Google is testing its Project Wing unmanned aircrafts, otherwise known as drones, over United States soil with quiet approval by NASA, according to a new report by the Guardian. The technology giant would otherwise have to receive a 333 exemption by the Federal Aviation Administration (FAA), a waiver issued to commercial companies testing the use of UASs (unmanned aircrafts), as the commercial operation of these aircrafts is banned in the United States.
NASA ▪ August 13
NASA ▪ November 10, 2014
Google has been using NASA’s Moffett Airfield as a home and launch pad for its private jets for several years now, but today, the company announced that it has singed a deal with NASA in which it will lease the airfield for the next 60 years. Google, via its real estate organization Planetary Ventures, will contribute $1.16 billion to the facilities over the lease, reducing NASA’s operation costs by $6.3 million annually.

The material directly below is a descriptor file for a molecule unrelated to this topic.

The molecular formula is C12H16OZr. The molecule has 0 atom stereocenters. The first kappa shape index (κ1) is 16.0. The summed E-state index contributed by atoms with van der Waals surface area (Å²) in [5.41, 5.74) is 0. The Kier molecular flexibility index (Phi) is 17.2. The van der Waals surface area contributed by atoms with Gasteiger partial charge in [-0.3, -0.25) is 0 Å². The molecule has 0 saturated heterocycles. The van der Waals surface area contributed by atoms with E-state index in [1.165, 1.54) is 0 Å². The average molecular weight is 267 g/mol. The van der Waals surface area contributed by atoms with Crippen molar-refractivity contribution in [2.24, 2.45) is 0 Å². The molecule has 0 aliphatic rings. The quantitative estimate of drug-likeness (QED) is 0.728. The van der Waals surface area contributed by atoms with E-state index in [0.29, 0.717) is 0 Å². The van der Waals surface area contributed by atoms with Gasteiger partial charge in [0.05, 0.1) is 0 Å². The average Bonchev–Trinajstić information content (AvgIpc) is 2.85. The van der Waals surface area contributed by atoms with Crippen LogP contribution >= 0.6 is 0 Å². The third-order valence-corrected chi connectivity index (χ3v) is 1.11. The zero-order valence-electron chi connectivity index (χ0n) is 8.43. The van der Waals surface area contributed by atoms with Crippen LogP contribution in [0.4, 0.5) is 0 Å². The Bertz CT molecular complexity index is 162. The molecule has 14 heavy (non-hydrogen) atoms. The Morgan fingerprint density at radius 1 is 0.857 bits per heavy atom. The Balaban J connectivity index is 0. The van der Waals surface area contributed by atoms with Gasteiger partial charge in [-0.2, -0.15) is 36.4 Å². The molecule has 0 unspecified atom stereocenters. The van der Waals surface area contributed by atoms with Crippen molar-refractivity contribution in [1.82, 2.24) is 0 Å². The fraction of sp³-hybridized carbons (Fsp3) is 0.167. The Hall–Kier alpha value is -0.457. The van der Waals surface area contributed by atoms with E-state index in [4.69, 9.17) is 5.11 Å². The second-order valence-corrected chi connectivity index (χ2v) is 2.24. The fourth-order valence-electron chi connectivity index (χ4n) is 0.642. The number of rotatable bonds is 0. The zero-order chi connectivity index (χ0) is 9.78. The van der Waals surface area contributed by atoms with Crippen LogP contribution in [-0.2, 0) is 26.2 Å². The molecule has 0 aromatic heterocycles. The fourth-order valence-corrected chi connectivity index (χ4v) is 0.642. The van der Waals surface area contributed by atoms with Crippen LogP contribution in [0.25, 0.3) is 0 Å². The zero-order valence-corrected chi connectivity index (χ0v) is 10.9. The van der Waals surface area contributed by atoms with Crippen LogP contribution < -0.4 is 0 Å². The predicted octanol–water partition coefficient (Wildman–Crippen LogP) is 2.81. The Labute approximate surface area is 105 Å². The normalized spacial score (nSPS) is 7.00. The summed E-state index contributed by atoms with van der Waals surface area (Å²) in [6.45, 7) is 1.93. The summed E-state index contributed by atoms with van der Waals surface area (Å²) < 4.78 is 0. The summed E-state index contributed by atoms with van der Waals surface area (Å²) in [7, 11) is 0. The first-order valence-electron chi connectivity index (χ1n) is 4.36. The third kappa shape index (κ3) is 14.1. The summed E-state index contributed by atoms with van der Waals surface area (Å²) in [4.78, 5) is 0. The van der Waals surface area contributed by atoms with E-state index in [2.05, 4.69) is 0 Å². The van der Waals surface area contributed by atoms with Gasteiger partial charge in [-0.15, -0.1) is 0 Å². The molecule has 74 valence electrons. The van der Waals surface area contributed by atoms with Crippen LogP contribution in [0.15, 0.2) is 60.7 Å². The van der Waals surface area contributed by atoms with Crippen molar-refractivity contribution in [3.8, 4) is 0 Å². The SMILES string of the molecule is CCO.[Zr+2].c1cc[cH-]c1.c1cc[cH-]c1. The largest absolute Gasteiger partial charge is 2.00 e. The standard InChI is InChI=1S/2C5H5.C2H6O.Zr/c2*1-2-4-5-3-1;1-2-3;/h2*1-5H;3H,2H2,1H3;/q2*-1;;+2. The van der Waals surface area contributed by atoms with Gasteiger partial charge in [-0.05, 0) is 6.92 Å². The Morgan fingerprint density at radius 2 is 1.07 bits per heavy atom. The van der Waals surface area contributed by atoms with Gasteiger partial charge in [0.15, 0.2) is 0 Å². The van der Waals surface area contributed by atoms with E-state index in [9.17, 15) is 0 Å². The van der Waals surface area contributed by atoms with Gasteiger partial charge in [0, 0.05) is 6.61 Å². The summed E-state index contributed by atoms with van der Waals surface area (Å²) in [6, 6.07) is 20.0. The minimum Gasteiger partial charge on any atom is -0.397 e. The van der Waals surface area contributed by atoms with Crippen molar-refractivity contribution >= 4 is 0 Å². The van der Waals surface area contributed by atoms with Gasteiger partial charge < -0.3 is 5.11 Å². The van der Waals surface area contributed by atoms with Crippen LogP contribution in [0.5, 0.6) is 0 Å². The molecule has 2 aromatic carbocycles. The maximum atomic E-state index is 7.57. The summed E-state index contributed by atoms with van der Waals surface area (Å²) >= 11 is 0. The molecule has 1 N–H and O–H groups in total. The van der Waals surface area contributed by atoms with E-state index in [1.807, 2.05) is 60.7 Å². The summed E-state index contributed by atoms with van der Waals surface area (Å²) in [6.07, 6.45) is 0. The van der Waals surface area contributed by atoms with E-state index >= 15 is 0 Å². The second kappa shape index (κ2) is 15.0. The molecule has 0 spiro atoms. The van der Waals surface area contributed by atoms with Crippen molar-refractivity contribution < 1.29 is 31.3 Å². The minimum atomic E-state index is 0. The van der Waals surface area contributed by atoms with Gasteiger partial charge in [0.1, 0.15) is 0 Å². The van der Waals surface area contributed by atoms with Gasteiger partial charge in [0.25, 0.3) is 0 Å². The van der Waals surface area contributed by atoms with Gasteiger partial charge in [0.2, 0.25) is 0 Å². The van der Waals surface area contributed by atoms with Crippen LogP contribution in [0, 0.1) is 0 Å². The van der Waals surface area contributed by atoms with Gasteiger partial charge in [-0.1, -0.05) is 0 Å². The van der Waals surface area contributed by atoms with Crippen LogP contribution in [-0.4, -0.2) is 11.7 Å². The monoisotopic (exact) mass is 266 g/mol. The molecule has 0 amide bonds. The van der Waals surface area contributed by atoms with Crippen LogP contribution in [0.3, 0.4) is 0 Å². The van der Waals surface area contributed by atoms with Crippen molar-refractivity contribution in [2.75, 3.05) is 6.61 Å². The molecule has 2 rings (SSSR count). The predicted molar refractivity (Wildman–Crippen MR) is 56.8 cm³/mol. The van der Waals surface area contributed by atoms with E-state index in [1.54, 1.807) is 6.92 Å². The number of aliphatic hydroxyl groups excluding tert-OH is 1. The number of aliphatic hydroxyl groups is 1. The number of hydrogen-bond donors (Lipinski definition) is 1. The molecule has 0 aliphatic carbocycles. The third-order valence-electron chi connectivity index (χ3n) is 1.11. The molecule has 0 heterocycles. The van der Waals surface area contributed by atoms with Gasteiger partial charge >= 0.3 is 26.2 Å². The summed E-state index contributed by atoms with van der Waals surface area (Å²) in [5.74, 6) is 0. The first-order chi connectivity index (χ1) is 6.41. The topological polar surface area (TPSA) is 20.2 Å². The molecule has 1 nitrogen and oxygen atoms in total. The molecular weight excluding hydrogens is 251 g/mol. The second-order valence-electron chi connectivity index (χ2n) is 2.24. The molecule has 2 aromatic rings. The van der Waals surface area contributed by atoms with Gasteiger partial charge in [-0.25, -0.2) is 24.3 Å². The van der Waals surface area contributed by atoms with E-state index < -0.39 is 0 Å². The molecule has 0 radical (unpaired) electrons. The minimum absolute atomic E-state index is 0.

NASA ▪ July 7, 2014
Robots aboard the International Space Station will soon be equipped with depth sensing smartphones courtesy of Google. The space-ready handsets will be from the search giant’s Project Tango initiative that uses 3D image tracking technology to map their surroundings. The phones with hitch a ride on a cargo spacecraft scheduled to launch on July 11th and will be the eyes and ears of NASA’s Synchronized Position Hold, Engage, Reorient, Experimental Satellites (SPHERES).
NASA ▪ April 18, 2014
What happens when you take Google’s motion mapping phone, Project Tango and pair it with SPHERES robots in a zero gravity environment? You get something really cool. The folks from Mountain View recently teamed up with NASA to test how Project Tango’s 3D environment sensors would act in a near real life space scenario.
NASA ▪ February 11, 2014
NASA ▪ June 26, 2013